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12-30-2010, 01:22 AM - 1 Like   #1
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Maybe too technical... Takumar help

A while back I found myself a good deal on an old Super Takumar 28 3.5. Poor little lens wouldn't focus anymore, and had a bit of fungus starting to take root.
Sensing a fun project, I pulled the thing apart and cleaned it up.

I found a diagram for the disassembly and reassembly of a 50mm Tak that got me close enough... but it was missing some important information. The little metal bar that limits focusing rotation had been knocked out of place (leading to an over-tightening, leading to focus and aperture locking up). Anyway, the long and short of it was, in the end I couldn't find any markings or pieces inside to line things up for re-assembly in order to assure proper focusing.

I put things back together by trial and error, and ended up with a working lens (figured out MFD, repeatedly dis- and re- assembled till it focused right). The thing is, though, the focusing scale is now off by about 1/2 inch. It's not a killer - the Kx will beep on focus confirm, and the focus on this lens is pretty forgiving anyway, especially once stopped down a little. It's become my go-to landscape lens, and a favorite of mine for other things as well...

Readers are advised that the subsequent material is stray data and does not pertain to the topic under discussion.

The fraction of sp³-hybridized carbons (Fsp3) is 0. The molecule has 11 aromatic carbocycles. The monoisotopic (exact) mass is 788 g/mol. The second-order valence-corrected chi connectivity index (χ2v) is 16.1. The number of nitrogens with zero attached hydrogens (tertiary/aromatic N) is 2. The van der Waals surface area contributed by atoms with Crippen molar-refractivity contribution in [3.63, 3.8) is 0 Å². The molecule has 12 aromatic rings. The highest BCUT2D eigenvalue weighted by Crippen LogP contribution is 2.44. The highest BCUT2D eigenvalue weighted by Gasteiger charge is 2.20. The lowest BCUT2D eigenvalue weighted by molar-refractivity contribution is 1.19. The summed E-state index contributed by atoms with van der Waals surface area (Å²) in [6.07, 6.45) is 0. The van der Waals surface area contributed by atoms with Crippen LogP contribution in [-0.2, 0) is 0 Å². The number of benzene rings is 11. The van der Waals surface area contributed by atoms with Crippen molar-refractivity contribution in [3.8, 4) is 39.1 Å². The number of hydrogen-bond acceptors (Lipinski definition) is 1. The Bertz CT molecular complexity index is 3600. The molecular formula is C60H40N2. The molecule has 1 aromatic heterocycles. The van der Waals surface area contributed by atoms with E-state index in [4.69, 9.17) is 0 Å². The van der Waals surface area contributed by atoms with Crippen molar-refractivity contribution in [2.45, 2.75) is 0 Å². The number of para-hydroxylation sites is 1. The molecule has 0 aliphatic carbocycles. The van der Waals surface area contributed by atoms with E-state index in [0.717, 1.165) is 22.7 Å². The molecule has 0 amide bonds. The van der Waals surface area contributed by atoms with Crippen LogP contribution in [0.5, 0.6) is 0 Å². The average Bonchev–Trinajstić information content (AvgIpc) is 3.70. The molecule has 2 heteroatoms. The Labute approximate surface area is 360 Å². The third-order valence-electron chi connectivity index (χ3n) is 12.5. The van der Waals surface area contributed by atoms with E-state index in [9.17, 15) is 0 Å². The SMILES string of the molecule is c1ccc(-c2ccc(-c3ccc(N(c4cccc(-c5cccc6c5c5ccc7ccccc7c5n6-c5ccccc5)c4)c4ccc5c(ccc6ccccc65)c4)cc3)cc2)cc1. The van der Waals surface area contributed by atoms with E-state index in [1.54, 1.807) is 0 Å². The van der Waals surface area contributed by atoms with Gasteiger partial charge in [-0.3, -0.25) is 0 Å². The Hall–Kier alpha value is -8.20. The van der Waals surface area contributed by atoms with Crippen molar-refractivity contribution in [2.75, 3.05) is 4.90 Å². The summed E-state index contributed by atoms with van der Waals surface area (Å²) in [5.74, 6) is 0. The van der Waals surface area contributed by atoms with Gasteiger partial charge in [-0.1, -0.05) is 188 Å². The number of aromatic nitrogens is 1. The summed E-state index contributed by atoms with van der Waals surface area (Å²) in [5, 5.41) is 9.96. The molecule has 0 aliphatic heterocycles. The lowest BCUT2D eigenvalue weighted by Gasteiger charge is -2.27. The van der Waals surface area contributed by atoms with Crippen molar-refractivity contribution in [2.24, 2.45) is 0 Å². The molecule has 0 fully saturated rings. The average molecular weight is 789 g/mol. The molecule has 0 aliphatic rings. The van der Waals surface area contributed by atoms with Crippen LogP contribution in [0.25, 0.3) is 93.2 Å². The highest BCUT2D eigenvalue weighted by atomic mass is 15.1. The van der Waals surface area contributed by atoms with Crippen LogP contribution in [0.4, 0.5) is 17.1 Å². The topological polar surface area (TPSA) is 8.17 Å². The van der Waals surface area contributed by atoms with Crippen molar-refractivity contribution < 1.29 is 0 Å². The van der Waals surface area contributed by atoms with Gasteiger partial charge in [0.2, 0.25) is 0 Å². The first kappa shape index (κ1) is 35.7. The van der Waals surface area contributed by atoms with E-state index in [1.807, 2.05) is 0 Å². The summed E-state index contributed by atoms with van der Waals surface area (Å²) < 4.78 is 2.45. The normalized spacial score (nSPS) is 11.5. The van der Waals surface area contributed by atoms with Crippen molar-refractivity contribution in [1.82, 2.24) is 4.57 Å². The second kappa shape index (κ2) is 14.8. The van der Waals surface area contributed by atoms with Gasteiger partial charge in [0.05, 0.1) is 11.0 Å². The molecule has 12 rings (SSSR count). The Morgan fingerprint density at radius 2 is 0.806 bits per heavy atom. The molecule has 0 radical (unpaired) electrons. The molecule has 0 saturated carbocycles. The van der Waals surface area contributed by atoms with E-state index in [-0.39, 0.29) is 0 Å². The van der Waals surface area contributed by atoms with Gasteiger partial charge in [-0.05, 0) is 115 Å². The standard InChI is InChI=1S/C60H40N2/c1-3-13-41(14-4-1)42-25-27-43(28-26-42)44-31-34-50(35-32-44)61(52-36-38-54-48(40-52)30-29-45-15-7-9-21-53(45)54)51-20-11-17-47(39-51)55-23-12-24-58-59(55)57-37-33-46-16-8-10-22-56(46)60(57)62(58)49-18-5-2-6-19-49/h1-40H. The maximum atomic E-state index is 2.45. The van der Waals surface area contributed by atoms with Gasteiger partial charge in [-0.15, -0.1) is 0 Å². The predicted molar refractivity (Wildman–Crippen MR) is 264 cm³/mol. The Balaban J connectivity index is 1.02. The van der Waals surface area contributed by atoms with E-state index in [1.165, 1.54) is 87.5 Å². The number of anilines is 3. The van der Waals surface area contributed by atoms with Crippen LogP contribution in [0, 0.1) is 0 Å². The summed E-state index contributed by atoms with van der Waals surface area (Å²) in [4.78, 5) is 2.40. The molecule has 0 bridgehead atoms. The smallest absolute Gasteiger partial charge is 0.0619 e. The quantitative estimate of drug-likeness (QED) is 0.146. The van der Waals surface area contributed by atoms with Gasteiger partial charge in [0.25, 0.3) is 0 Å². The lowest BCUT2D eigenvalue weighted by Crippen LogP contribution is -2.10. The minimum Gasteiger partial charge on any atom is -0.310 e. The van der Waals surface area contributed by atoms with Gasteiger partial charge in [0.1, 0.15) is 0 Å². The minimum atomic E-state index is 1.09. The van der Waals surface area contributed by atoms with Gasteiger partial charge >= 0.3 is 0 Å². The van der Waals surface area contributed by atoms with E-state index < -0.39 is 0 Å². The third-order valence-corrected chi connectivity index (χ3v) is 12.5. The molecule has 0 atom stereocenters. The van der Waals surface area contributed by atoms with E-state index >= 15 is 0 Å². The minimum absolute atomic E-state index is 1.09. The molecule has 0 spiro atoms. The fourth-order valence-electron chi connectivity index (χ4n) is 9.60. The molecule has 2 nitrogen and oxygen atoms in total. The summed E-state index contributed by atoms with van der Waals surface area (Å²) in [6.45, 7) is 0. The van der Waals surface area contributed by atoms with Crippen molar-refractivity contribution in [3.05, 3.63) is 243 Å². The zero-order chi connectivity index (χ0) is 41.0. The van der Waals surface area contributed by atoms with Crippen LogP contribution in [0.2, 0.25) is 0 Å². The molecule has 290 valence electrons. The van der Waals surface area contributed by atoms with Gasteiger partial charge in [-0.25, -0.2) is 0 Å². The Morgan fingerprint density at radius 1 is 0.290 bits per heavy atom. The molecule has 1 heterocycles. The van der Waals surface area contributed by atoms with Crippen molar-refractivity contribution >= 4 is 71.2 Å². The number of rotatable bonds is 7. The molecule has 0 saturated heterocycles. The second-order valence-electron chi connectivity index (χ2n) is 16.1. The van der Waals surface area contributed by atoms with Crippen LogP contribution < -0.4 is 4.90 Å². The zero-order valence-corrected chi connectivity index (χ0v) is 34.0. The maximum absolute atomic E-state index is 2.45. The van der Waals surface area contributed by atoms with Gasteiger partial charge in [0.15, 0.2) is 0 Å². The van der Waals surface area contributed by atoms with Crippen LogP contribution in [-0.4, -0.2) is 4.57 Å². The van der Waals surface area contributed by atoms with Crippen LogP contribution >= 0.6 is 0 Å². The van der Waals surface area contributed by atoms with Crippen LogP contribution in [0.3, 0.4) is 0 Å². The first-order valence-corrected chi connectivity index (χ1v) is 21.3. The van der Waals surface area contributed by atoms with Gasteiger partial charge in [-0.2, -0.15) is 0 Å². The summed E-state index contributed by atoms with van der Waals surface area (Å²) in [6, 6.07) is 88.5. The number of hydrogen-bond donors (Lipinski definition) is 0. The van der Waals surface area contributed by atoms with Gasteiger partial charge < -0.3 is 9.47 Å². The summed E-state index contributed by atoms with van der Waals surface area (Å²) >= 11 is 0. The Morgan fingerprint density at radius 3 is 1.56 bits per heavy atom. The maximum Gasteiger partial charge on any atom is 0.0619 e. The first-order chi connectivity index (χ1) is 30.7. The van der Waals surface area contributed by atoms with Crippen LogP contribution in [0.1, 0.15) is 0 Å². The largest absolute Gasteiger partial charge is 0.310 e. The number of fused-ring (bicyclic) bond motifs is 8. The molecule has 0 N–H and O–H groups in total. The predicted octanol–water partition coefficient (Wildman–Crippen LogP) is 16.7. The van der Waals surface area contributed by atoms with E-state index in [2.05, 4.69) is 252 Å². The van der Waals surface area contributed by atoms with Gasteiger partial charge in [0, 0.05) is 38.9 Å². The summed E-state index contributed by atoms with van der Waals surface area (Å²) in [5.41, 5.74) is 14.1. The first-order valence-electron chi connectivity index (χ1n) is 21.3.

Its just been bugging me, though - what is the secret to getting those helical focusing threads back together at the right point, so that everything focuses right, short of trial and error? What did I miss?

Thanks!
-Mike

12-30-2010, 04:17 AM   #2
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Hi there.....................Fun project......

...oooOOOooo...

No advise from me ..............

Enjoy ........

12-30-2010, 07:15 AM   #3
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If there's some sort of grub screws holding the focus scale in place - loosen these and re-orient the scale, then tighten again. I don't have mine handy to look at.
12-30-2010, 07:52 AM   #4
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QuoteOriginally posted by Nesster Quote
If there's some sort of grub screws holding the focus scale in place - loosen these and re-orient the scale, then tighten again. I don't have mine handy to look at.
'Fraid not...
The scale is printed on the lens barrel itself. I could move the aperture markings around, but...
Thanks though!

12-30-2010, 11:29 AM   #5